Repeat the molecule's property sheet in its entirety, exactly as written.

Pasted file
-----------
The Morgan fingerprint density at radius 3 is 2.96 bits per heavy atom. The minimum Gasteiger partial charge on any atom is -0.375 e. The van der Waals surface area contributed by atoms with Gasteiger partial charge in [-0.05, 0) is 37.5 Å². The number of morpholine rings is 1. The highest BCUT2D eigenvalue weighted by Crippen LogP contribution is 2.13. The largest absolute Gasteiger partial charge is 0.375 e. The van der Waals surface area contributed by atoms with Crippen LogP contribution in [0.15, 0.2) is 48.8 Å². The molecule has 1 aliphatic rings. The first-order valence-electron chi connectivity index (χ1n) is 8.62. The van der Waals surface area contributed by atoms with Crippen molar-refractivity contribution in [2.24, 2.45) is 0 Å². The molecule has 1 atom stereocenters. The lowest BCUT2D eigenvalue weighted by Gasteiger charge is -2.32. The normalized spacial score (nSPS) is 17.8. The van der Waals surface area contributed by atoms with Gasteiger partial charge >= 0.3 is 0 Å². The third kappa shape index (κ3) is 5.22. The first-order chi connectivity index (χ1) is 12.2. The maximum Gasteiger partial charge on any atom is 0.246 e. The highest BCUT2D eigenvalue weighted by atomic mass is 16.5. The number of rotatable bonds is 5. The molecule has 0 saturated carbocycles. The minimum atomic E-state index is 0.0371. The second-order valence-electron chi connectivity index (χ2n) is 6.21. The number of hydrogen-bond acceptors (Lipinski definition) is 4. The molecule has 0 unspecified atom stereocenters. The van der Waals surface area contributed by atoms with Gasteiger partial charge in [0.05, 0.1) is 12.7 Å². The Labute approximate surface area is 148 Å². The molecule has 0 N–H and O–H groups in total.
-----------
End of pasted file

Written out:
The Morgan fingerprint density at radius 3 is 2.96 bits per heavy atom. The minimum Gasteiger partial charge on any atom is -0.375 e. The van der Waals surface area contributed by atoms with Gasteiger partial charge in [-0.05, 0) is 37.5 Å². The number of morpholine rings is 1. The highest BCUT2D eigenvalue weighted by Crippen LogP contribution is 2.13. The largest absolute Gasteiger partial charge is 0.375 e. The van der Waals surface area contributed by atoms with Crippen LogP contribution in [0.15, 0.2) is 48.8 Å². The molecule has 1 aliphatic rings. The first-order valence-electron chi connectivity index (χ1n) is 8.62. The van der Waals surface area contributed by atoms with Crippen molar-refractivity contribution in [2.24, 2.45) is 0 Å². The molecule has 1 atom stereocenters. The lowest BCUT2D eigenvalue weighted by Gasteiger charge is -2.32. The normalized spacial score (nSPS) is 17.8. The van der Waals surface area contributed by atoms with Gasteiger partial charge >= 0.3 is 0 Å². The third kappa shape index (κ3) is 5.22. The first-order chi connectivity index (χ1) is 12.2. The maximum Gasteiger partial charge on any atom is 0.246 e. The highest BCUT2D eigenvalue weighted by atomic mass is 16.5. The number of rotatable bonds is 5. The molecule has 0 saturated carbocycles. The minimum atomic E-state index is 0.0371. The second-order valence-electron chi connectivity index (χ2n) is 6.21. The number of hydrogen-bond acceptors (Lipinski definition) is 4. The molecule has 0 unspecified atom stereocenters. The van der Waals surface area contributed by atoms with Gasteiger partial charge in [0.05, 0.1) is 12.7 Å². The Labute approximate surface area is 148 Å². The molecule has 0 N–H and O–H groups in total.